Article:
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Comparative Efficacy and Safety of Lock Solutions for the Prevention of Catheter-Related Bloodstream Infections: A Systematic Review and Network Meta-Analysis

53 Pages Posted: 18 Apr 2019

See all articles by Kaixiang Sheng

Kaixiang Sheng

Zhejiang University - Kidney Disease Center

Ping Zhang

Zhejiang University - Kidney Disease Center

Jiawei Li

Zhejiang University - Kidney Disease Center

Jun Cheng

Zhejiang University - Kidney Disease Center

Yongchun He

Zhejiang University - Kidney Disease Center

Maristela Böhlke

Catholic University of Pelotas

Jianghua Chen

Zhejiang University - Kidney Disease Center; Key Laboratory of Kidney Disease Prevention and Control Technology; Zhejiang University - Institute of Nephrology

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Abstract

Background: Central venous catheters are still used extensively as temporary or permanent blood access for hemodialysis patients. Catheter-related bloodstream infections are the main complication of central venous catheters and increase morbidity and mortality in hemodialysis patients. However, the most appropriate lock solution for central venous catheters to prevent catheter-related bloodstream infections is still uncertain.

Methods: Medline, Embase and Cochrane Central Register of Controlled Trials were systematically searched up to August 2018. The reference lists of eligible studies and relevant reviews were also checked. The primary outcomes were catheter-related bloodstream infections and bleeding events. The secondary outcomes were catheter malfunction, exit-site infection, and all-cause mortality.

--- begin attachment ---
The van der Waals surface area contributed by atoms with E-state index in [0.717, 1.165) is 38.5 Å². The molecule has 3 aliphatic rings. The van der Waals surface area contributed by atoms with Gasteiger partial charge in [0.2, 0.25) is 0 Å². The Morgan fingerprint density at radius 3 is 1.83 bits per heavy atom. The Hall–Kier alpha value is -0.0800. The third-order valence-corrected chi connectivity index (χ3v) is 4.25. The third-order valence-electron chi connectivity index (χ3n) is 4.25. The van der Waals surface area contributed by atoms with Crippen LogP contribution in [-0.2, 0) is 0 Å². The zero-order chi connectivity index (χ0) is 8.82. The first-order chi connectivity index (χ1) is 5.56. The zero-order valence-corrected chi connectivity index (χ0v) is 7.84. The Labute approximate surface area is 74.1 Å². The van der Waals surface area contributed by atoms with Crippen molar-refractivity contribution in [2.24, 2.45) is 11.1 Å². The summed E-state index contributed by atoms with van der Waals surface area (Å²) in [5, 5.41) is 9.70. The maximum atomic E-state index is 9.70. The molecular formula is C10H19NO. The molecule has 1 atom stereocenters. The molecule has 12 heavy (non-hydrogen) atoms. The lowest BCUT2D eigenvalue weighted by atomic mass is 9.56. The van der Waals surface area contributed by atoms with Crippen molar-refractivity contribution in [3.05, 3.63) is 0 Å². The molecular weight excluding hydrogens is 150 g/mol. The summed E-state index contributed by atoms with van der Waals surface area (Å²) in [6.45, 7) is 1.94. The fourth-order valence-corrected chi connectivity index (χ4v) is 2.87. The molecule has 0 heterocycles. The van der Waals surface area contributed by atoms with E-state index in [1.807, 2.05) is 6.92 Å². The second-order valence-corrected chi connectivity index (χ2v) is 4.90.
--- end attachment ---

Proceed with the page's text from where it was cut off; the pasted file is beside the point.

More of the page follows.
Findings: 50 trials (7142 patients) were included for this study. Compared with heparin 5000U/ml, antibiotic locks (antibiotics with TSC, EDTA, heparin 5000U/ml, low-dose heparin, or urokinase) and ethanol locks were more effective in preventing catheter-related bloodstream infections. Antimicrobial agents plus low-dose heparin (500-2500 U/ml), TSC and low-dose heparin locks had lower risk of bleeding events than heparin 5000 U/ml. No lock solution reduced rates of catheter malfunction and all-cause mortality compared with heparin 5000 U/ml. In summary, antibiotics plus low-dose heparin was ranked as the best lock solution. The overall results were not materially changed in sensitivity analyses.

Interpretation: Taking into account both efficacy and safety, antibiotics plus low-dose heparin (500-2500 U/ml) may be the preferred lock solution.

Funding: Chinese Special Funds for Scientific Research on Public Causes (201502010).

Declaration of Interest: We declare no competing interests.

Keywords: catheter-related bloodstream infections; hemodialysis; central venous catheters

Suggested Citation

Sheng, Kaixiang and Zhang, Ping and Li, Jiawei and Cheng, Jun and He, Yongchun and Böhlke, Maristela and Chen, Jianghua, Comparative Efficacy and Safety of Lock Solutions for the Prevention of Catheter-Related Bloodstream Infections: A Systematic Review and Network Meta-Analysis (April 16, 2019). Available at SSRN: https://ssrn.com/abstract=3373855

Kaixiang Sheng

Zhejiang University - Kidney Disease Center

Qingchun Road 79
Hangzhou, 310003
China

Ping Zhang

Zhejiang University - Kidney Disease Center

Qingchun Road 79
Hangzhou, 310003
China

Jiawei Li

Zhejiang University - Kidney Disease Center

Qingchun Road 79
Hangzhou, 310003
China

Jun Cheng

Zhejiang University - Kidney Disease Center

Qingchun Road 79
Hangzhou, 310003
China

Yongchun He

Zhejiang University - Kidney Disease Center

Qingchun Road 79
Hangzhou, 310003
China

Maristela Böhlke

Catholic University of Pelotas

Pelotas
Brazil

Jianghua Chen (Contact Author)

Zhejiang University - Kidney Disease Center ( email )

Qingchun Road 79
Hangzhou, 310003
China

Key Laboratory of Kidney Disease Prevention and Control Technology ( email )

China

Zhejiang University - Institute of Nephrology ( email )

China

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